How to prepare for Languages exam

Open Mind Begin your studies with a growth mindset and accept that there are going to be differences and inconsistencies in a modern foreign language and change your focus to remembering them instead of  wasting your energy on complaining.

Set up a calm environment You need somewhere you can study without any distractions. This should preferably not be your bedroom as this is associated with sleeping and relaxation.

Identify your learning style Every student learns differently. You are no different. Find out if you are a visual, auditory, kinesthetic or a reading and writing learner. This will affect how the information should be presented to you.

Assessment and Read Aloud Before you begin, you need to conduct a self-assessment to see where you are at. Write down and practice retrieving everything you already know for example about conjugating irregular verbs or the question words for answering comprehensions.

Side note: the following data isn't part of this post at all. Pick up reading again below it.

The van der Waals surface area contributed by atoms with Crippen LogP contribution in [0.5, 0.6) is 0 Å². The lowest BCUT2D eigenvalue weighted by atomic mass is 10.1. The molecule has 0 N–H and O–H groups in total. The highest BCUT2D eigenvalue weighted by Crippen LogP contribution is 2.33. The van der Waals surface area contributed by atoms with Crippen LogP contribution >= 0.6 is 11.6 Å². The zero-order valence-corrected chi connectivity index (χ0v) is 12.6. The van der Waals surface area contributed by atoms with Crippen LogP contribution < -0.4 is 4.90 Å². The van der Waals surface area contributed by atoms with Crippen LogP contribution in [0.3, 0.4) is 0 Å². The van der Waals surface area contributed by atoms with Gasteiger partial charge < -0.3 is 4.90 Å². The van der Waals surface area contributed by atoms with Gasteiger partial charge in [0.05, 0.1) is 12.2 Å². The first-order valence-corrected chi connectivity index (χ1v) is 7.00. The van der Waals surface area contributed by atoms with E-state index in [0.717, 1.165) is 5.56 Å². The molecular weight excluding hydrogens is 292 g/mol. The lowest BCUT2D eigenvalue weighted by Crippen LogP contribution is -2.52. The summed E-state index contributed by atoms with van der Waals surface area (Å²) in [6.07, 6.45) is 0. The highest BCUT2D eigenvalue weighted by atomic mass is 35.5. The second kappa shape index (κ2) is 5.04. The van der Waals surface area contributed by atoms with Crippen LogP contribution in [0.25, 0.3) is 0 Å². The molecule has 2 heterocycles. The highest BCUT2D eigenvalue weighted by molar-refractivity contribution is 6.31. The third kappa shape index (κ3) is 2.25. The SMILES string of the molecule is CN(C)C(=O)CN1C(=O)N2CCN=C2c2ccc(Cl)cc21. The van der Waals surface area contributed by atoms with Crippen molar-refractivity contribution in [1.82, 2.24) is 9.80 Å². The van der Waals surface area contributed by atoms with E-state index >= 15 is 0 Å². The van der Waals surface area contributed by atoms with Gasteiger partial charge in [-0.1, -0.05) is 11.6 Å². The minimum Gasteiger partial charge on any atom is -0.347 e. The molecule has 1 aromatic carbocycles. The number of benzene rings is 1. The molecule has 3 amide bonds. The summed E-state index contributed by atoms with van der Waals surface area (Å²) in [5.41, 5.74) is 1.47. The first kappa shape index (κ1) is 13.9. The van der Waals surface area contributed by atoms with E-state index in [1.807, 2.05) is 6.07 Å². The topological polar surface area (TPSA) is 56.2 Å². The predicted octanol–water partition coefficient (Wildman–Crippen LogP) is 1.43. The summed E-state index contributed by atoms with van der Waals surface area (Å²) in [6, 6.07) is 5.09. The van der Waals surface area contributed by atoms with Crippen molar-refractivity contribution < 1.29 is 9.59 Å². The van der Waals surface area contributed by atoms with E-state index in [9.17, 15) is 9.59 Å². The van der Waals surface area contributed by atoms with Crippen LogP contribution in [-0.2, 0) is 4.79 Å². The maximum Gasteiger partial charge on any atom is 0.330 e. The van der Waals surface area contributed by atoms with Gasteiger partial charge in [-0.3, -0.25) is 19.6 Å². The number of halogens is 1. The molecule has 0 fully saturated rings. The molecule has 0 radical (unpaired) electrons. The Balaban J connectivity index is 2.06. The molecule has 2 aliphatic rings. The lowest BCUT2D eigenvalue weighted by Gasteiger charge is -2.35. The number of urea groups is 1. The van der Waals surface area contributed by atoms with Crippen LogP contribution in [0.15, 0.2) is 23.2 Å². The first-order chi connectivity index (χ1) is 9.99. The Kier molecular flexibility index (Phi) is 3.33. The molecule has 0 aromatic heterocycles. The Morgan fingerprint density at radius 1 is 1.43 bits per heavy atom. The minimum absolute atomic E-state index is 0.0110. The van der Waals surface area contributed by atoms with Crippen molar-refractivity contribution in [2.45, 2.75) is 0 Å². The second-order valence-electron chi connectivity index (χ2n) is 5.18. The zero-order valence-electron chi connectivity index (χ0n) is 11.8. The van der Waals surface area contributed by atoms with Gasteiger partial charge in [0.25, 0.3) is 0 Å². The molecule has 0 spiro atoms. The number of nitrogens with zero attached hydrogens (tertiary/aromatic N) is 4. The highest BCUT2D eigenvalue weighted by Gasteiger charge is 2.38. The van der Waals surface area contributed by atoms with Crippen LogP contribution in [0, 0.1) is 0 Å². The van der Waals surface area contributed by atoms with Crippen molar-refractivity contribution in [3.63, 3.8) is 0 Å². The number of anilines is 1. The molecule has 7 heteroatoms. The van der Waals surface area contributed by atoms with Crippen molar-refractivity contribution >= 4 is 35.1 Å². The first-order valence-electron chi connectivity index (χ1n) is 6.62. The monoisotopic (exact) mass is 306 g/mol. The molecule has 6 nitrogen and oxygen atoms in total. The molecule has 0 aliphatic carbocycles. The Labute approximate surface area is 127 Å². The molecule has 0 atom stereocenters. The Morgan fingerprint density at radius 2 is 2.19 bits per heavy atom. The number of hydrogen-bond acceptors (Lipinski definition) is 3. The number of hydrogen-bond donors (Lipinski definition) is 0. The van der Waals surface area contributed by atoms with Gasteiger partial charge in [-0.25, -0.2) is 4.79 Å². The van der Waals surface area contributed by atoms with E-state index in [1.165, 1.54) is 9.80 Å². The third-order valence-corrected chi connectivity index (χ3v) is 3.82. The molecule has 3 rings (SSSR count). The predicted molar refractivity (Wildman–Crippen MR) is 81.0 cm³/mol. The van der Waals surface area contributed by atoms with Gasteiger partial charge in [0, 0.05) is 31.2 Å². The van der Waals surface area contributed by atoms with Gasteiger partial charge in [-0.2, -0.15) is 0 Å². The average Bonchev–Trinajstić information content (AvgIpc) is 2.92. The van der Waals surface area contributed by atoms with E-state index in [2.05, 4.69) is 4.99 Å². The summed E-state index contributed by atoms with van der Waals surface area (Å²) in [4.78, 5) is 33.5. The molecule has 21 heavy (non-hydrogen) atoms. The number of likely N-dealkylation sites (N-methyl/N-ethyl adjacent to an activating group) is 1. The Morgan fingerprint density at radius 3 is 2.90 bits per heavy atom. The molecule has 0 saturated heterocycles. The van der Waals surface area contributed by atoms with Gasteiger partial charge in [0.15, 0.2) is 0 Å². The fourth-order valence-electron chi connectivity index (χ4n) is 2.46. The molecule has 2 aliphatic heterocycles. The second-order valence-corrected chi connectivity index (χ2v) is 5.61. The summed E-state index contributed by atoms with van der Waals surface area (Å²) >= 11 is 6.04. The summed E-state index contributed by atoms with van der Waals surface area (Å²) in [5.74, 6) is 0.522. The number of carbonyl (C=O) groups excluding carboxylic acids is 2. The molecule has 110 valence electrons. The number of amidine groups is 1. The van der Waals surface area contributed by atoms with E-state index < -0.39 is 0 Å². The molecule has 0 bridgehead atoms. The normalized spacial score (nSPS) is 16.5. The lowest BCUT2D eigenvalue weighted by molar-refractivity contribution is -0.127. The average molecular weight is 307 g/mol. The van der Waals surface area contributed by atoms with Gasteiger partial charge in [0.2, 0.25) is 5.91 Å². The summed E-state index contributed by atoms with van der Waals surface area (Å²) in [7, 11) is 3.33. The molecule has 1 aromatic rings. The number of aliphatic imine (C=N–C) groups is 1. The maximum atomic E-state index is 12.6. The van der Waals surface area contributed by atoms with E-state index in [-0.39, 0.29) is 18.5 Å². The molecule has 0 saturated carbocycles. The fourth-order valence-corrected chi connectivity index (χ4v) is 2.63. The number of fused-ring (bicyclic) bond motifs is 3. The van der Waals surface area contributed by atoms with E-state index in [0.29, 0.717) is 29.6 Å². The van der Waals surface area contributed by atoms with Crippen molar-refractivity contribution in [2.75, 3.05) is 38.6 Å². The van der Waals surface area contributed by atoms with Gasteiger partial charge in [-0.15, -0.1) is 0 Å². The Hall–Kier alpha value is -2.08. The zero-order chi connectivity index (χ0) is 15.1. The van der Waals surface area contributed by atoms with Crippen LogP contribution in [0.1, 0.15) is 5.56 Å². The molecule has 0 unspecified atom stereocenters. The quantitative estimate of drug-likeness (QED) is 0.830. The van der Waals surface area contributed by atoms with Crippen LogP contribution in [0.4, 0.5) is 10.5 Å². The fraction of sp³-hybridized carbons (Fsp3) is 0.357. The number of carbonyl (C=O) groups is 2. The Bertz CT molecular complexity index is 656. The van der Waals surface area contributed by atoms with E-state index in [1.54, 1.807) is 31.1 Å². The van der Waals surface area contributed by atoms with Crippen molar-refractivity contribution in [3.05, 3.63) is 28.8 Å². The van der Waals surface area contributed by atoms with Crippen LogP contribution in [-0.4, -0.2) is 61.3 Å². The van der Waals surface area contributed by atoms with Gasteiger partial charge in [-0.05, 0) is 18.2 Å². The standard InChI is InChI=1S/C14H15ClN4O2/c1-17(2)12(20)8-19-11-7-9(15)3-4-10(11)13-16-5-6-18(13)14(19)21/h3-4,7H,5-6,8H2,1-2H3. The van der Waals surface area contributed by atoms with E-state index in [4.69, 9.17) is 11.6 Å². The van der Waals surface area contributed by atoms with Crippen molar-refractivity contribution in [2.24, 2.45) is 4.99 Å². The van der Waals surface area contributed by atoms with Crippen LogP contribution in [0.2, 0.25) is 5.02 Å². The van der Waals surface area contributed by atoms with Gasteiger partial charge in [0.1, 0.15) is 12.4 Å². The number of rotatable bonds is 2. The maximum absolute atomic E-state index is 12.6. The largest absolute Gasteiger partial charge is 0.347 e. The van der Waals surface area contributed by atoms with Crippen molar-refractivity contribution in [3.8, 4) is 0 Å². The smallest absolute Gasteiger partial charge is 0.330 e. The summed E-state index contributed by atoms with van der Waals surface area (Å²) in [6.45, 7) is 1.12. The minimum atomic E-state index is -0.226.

Short Duration and Spaced Apart   Short, repeated sessions are better than one big chunk of study time. This is because synapses in your brain that help you remember different information work better when they are used spatially and repetitively.

Study first thing in the morning You have the most willpower in the morning time. Once you get the toughest part of your day over and done with, you will feel good about yourself and probably even motivated to do more.

Test Yourself   Review each session after a few days by giving yourself a quick test. Immediate recall can increase retention by as much as 30% because it challenges the brain to reflect rather than re-read.

Study Buddy Find another student that you can work alongside. They can help to keep you accountable. It means you have someone to practice learning the material with.

Get creative Explore different and fun ways to study. Using flashcards, different coloured pens, watching documentaries and even roleplaying will keep you focused and engaged.

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